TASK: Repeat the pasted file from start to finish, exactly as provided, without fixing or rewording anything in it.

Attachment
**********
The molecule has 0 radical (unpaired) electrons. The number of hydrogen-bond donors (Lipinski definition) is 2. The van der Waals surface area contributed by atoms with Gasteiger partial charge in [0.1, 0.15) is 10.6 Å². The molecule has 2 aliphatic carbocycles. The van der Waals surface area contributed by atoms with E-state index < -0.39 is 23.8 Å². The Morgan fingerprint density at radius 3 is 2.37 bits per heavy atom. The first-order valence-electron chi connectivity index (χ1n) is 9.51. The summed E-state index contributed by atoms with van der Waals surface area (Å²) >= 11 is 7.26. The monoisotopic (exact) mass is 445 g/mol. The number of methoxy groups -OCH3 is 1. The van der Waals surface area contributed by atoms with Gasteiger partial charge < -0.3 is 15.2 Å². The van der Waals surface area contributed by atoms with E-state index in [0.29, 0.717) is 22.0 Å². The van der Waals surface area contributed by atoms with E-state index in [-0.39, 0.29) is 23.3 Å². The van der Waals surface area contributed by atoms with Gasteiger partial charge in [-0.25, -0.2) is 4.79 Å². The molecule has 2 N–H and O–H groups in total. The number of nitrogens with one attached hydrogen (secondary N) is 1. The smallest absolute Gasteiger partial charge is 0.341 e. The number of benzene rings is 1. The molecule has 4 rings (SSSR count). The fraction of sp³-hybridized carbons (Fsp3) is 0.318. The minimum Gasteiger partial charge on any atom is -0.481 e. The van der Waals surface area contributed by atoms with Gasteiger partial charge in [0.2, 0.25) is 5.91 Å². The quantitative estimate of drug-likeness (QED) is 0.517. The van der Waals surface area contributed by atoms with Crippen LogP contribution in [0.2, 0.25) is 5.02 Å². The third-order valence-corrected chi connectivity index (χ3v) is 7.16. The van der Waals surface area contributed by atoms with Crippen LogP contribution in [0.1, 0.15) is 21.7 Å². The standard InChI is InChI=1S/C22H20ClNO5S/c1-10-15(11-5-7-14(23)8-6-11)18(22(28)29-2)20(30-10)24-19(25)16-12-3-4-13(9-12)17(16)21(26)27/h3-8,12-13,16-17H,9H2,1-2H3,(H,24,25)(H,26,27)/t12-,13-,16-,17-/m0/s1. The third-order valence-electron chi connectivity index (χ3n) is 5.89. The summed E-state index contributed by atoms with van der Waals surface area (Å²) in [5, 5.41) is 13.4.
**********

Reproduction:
The molecule has 0 radical (unpaired) electrons. The number of hydrogen-bond donors (Lipinski definition) is 2. The van der Waals surface area contributed by atoms with Gasteiger partial charge in [0.1, 0.15) is 10.6 Å². The molecule has 2 aliphatic carbocycles. The van der Waals surface area contributed by atoms with E-state index < -0.39 is 23.8 Å². The Morgan fingerprint density at radius 3 is 2.37 bits per heavy atom. The first-order valence-electron chi connectivity index (χ1n) is 9.51. The summed E-state index contributed by atoms with van der Waals surface area (Å²) >= 11 is 7.26. The monoisotopic (exact) mass is 445 g/mol. The number of methoxy groups -OCH3 is 1. The van der Waals surface area contributed by atoms with Gasteiger partial charge < -0.3 is 15.2 Å². The van der Waals surface area contributed by atoms with E-state index in [0.29, 0.717) is 22.0 Å². The van der Waals surface area contributed by atoms with E-state index in [-0.39, 0.29) is 23.3 Å². The van der Waals surface area contributed by atoms with Gasteiger partial charge in [-0.25, -0.2) is 4.79 Å². The molecule has 2 N–H and O–H groups in total. The number of nitrogens with one attached hydrogen (secondary N) is 1. The smallest absolute Gasteiger partial charge is 0.341 e. The number of benzene rings is 1. The molecule has 4 rings (SSSR count). The fraction of sp³-hybridized carbons (Fsp3) is 0.318. The minimum Gasteiger partial charge on any atom is -0.481 e. The van der Waals surface area contributed by atoms with Gasteiger partial charge in [0.2, 0.25) is 5.91 Å². The quantitative estimate of drug-likeness (QED) is 0.517. The van der Waals surface area contributed by atoms with Crippen LogP contribution in [0.2, 0.25) is 5.02 Å². The third-order valence-corrected chi connectivity index (χ3v) is 7.16. The van der Waals surface area contributed by atoms with Crippen LogP contribution in [0.1, 0.15) is 21.7 Å². The standard InChI is InChI=1S/C22H20ClNO5S/c1-10-15(11-5-7-14(23)8-6-11)18(22(28)29-2)20(30-10)24-19(25)16-12-3-4-13(9-12)17(16)21(26)27/h3-8,12-13,16-17H,9H2,1-2H3,(H,24,25)(H,26,27)/t12-,13-,16-,17-/m0/s1. The third-order valence-electron chi connectivity index (χ3n) is 5.89. The summed E-state index contributed by atoms with van der Waals surface area (Å²) in [5, 5.41) is 13.4.